The Kremlin strongly disagrees with US National Security Advisor Jake Sullivan’s accusations that Russia is using its energy resources as a weapon, according to spokesman Dmitry Peskov.
“This is an incorrect conclusion. To begin with, the Europeans recognize that Russia is fully discharging all of its state-by-state responsibilities. Second, Russia is ready to immediately consider new contracts, which are an undisputed brake on Right now, market volatility, it’s no secret, it has been said many times, “Peskov said at a press conference.
The Kremlin official stressed that Russia has never interrupted gas deliveries “even in the most difficult times” because it never uses energy resources as a tool for political pressure.
âThe United States is the constant threat to sanctions against purely commercial energy projects that could help significantly stabilize European energy markets. In this case, the United States is directly using energy issues as a tool for political and commercial blackmail. Russia has been and will continue to be a responsible country, committed to its obligations and ready to meet the growing energy resource needs of our European partners, âPeskov added.
The âEnergyâ dispute
The brawl began on October 7, when Kremlin spokesman Dmitry Peskov hinted that, depending on demand, Russia would increase natural gas suppliers. Following this, US NSA Jake Sullivan said Russia used to use energy as a weapon of coercion.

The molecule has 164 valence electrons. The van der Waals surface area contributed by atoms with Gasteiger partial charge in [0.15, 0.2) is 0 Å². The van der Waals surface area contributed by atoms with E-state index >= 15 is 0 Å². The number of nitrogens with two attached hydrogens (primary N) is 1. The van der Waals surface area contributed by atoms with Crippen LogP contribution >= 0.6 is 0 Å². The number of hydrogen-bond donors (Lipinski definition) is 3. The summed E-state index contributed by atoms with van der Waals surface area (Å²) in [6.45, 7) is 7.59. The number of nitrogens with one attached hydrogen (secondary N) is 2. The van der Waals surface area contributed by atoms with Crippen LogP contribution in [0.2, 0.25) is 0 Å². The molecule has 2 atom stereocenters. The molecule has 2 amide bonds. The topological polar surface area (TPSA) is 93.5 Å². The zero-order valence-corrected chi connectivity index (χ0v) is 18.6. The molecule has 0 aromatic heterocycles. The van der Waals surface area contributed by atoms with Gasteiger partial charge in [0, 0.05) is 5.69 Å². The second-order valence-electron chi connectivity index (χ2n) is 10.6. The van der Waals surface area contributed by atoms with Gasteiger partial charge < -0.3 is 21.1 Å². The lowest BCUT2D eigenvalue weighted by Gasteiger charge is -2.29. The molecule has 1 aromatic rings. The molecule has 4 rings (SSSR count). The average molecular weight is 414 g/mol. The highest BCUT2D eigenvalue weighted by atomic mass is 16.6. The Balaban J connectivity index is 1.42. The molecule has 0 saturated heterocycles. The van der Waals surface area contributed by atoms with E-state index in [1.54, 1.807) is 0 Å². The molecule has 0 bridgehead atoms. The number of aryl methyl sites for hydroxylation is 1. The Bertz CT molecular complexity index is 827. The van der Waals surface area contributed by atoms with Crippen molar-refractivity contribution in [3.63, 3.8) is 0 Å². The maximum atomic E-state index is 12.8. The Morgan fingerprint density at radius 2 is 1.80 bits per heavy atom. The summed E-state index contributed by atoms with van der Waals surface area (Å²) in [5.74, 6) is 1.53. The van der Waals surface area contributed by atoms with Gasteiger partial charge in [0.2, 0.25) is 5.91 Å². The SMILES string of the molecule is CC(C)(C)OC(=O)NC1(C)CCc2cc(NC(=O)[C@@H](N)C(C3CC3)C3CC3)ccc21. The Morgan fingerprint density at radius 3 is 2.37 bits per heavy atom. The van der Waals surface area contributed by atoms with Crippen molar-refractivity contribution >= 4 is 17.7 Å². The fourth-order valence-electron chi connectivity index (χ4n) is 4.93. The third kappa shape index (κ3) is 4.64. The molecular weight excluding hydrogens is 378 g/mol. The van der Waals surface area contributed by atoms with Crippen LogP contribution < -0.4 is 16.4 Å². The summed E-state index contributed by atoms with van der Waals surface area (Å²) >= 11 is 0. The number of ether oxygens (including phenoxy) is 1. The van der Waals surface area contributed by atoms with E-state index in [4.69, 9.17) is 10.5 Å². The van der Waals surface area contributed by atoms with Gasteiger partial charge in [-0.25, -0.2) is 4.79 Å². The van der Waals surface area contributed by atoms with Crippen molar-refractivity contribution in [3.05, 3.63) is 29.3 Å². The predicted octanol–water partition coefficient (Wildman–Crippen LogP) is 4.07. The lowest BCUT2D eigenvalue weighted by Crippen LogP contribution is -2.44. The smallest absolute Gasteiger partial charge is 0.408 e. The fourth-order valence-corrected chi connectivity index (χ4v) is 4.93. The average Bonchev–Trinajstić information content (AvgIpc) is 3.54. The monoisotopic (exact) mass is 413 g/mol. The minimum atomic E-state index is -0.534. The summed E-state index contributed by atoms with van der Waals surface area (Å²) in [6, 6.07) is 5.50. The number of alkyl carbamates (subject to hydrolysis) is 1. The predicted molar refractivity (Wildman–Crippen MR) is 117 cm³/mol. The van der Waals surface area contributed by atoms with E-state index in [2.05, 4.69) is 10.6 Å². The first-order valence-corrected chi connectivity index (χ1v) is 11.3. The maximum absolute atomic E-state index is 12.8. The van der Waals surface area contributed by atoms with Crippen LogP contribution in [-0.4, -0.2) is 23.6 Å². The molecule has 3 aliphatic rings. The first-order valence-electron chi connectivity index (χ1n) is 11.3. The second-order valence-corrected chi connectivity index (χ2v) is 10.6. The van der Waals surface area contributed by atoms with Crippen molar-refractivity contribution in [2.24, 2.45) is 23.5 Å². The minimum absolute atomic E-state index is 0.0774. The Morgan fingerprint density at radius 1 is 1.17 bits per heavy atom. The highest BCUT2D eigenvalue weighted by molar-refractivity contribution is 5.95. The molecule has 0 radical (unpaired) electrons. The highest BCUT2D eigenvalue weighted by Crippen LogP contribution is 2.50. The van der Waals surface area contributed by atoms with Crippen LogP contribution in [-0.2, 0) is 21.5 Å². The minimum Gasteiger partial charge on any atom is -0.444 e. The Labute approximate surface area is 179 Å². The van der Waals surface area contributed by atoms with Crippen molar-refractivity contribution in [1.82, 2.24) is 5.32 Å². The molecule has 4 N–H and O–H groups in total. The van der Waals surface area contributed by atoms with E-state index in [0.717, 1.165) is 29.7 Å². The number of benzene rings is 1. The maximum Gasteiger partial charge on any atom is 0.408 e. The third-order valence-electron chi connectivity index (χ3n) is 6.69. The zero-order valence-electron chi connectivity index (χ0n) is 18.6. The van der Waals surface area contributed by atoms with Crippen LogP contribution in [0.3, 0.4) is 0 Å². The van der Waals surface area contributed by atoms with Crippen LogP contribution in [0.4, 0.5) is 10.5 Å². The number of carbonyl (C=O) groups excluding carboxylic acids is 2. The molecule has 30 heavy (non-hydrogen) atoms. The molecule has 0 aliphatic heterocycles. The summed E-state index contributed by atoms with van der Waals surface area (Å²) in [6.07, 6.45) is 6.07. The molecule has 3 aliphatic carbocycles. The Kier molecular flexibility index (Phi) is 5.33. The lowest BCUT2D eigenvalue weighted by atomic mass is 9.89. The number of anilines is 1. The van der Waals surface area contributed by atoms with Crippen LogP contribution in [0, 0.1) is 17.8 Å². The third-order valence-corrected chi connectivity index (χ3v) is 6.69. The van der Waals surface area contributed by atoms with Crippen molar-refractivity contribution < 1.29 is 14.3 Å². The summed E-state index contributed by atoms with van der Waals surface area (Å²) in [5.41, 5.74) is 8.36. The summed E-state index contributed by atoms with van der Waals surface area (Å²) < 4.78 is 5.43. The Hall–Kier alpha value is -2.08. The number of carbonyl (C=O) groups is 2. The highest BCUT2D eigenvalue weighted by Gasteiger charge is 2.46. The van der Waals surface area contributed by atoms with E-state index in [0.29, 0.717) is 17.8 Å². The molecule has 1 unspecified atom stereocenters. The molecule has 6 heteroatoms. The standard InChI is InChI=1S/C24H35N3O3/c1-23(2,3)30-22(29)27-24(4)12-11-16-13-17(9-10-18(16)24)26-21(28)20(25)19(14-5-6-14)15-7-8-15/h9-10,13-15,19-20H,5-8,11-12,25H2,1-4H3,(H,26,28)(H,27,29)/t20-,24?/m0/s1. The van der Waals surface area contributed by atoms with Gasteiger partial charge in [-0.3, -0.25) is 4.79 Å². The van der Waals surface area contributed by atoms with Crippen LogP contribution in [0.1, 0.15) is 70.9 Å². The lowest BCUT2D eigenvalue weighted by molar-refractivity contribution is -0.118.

After negotiations with the European Union and NATO in Brussels, Sullivan, the US NSA, said the United States was concerned that supply would keep pace with growing demand for a variety of reasons.
The price per cubic meter of gasoline exceeded $ 1,700 when the offer began on Wednesday, and it continued to rise throughout the day, reaching over $ 1,900. However, the surge in gas prices in Europe fell on Thursday, a day after Russian President Vladimir Putin suggested his country could sell more gas to European spot buyers through its home market in addition to existing long-term contracts. .
The European Union is struggling to fill its gas reserves as winter approaches, as member countries depend on imports for the majority of their gas supplies.
(With contributions from agencies)